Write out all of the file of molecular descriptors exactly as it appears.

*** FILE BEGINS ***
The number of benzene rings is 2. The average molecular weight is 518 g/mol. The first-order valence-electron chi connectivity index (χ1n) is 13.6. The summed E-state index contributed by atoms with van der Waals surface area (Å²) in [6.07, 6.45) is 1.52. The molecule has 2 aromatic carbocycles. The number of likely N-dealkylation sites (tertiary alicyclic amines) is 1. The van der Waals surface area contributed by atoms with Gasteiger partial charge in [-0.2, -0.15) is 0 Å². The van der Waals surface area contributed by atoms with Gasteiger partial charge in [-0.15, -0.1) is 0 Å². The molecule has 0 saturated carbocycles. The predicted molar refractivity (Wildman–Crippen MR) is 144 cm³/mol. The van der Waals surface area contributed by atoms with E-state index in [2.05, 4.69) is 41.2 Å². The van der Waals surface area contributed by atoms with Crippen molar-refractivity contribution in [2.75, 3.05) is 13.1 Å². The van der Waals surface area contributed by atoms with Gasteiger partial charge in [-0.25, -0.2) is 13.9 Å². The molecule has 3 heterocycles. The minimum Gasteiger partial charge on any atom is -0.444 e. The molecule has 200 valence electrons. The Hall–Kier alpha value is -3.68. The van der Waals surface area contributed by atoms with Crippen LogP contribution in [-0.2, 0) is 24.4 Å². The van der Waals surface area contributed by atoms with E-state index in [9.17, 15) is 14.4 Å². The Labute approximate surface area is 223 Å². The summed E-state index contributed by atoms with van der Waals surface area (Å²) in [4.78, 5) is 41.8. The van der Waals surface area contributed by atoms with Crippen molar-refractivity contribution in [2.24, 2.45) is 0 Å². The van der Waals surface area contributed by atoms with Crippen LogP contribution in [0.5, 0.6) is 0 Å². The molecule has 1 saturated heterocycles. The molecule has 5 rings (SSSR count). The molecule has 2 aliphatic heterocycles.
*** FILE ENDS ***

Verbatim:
The number of benzene rings is 2. The average molecular weight is 518 g/mol. The first-order valence-electron chi connectivity index (χ1n) is 13.6. The summed E-state index contributed by atoms with van der Waals surface area (Å²) in [6.07, 6.45) is 1.52. The molecule has 2 aromatic carbocycles. The number of likely N-dealkylation sites (tertiary alicyclic amines) is 1. The van der Waals surface area contributed by atoms with Gasteiger partial charge in [-0.2, -0.15) is 0 Å². The van der Waals surface area contributed by atoms with Gasteiger partial charge in [-0.15, -0.1) is 0 Å². The molecule has 0 saturated carbocycles. The predicted molar refractivity (Wildman–Crippen MR) is 144 cm³/mol. The van der Waals surface area contributed by atoms with E-state index in [2.05, 4.69) is 41.2 Å². The van der Waals surface area contributed by atoms with Crippen molar-refractivity contribution in [2.75, 3.05) is 13.1 Å². The van der Waals surface area contributed by atoms with Gasteiger partial charge in [-0.25, -0.2) is 13.9 Å². The molecule has 3 heterocycles. The minimum Gasteiger partial charge on any atom is -0.444 e. The molecule has 200 valence electrons. The Hall–Kier alpha value is -3.68. The van der Waals surface area contributed by atoms with Crippen LogP contribution in [-0.2, 0) is 24.4 Å². The van der Waals surface area contributed by atoms with E-state index in [9.17, 15) is 14.4 Å². The Labute approximate surface area is 223 Å². The summed E-state index contributed by atoms with van der Waals surface area (Å²) in [4.78, 5) is 41.8. The van der Waals surface area contributed by atoms with Crippen molar-refractivity contribution in [2.24, 2.45) is 0 Å². The van der Waals surface area contributed by atoms with Crippen LogP contribution in [0.5, 0.6) is 0 Å². The molecule has 1 saturated heterocycles. The molecule has 5 rings (SSSR count). The molecule has 2 aliphatic heterocycles.